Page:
Wishy Washy...

I've been more than a little stressed out lately: I ended up taking off work yesterday to dash home and be with my mother for the day when it was discovered that she wasn't supposed to be alone for 24 hours following a hand surgery she was undergoing. Caesar, our dog, is very sick, and needs an echocardiogram. My insurance company and my therapist parted ways, and now I can't afford to see him anymore. I've been trying to plan a visit for Katherine to come to Chicago at the end of the month, but it's been beset by complications at every turn. My lunch bag got stolen. My CTA Chicago Card account got screwed up somehow, and I've been paying out of pocket to get to work for the past five business days while the computer system sorts everything out. Literally, it's been one thing after another, big and small.

However, one thing that never fails to cheer me up is the silly emails that come from the museum's Director of Properties, Jay (he's in charge of facilities management, more or less). Whereas most of my interoffice email is very efficient and businesslike, Jay's emails are usually long, whimsical affairs that require a couple readings to glean their purpose. Jay used to be a priest, so I think he's diverted the energy he once used to address his congregation into sending feel-good messages to the staff here at the museum.

Back in February, when he was emailing us to notify us about building closures during the blizzard, we were privy to the following thoughts:

We value everyone here and wish everyone to be safe during this storm. It is in times like these that Chicagoans really shine in helping each other. I plan on shoveling some older person’s parking space in front of their home just to stick a lawn chair in it and claim it for him or her. Maybe I’ll grab on to a squad-car’s bumper and do some street-skiing. That’s always fun! I hope to look back at this as a crisis averted and maybe gain a silly story to tell. Be safe and stay warm. Thank you!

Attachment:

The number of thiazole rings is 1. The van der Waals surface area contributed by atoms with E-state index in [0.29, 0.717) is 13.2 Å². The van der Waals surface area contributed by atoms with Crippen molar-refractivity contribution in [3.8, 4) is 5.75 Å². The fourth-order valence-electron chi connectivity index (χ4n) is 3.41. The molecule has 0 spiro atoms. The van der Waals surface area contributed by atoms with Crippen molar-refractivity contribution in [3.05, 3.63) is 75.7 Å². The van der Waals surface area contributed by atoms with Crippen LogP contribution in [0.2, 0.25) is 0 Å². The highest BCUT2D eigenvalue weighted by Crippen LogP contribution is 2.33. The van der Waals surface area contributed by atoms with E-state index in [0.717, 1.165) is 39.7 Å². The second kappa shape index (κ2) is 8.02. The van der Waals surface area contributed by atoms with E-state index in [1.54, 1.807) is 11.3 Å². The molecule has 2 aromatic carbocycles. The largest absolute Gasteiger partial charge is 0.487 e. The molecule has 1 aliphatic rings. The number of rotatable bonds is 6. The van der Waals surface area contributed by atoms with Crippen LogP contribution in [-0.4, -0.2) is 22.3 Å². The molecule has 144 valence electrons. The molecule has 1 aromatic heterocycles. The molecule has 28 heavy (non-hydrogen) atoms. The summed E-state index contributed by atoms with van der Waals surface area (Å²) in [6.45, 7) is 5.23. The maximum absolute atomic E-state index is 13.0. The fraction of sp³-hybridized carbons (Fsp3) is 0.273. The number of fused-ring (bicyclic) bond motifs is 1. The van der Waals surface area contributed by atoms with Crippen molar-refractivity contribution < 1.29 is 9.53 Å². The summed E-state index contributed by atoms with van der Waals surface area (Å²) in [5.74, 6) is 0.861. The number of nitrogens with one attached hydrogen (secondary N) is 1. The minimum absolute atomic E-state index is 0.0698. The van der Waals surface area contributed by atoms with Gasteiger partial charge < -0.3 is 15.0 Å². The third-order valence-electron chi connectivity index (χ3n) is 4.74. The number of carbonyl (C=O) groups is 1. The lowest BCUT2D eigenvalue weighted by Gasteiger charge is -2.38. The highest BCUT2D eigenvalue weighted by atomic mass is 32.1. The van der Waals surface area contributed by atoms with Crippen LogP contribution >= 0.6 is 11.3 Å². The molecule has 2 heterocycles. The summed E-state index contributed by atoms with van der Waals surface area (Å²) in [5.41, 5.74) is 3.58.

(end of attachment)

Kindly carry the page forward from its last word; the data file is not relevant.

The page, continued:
Then today, I was greeted by the following email in my inbox, which I think is by far the pièce de résistance of his entire body of work:
Spring is here
Although cold dulls the cheer
But hearts fill with love
To the window washers above.

As they gracefully descend
Upon our windows they attend
So if you see one outside your space
Make sure a smile is upon your face.

By helping our museum take in light
We feel they are part of the good fight
But in all efforts to be safe
By all means do not make them wave!
I might still be on edge, and counting down the days until the weekend so I can bury my head in the sand and sleep for a dozen consecutive hours, but Jay's ridiculous poem brought a much-needed smile to my face. I'm a firm believer that we need to look for joy wherever we can find it and then cling to it, and Jay's silly emails are a bottomless source of joy in an otherwise mundane work day. Thanks Jay!

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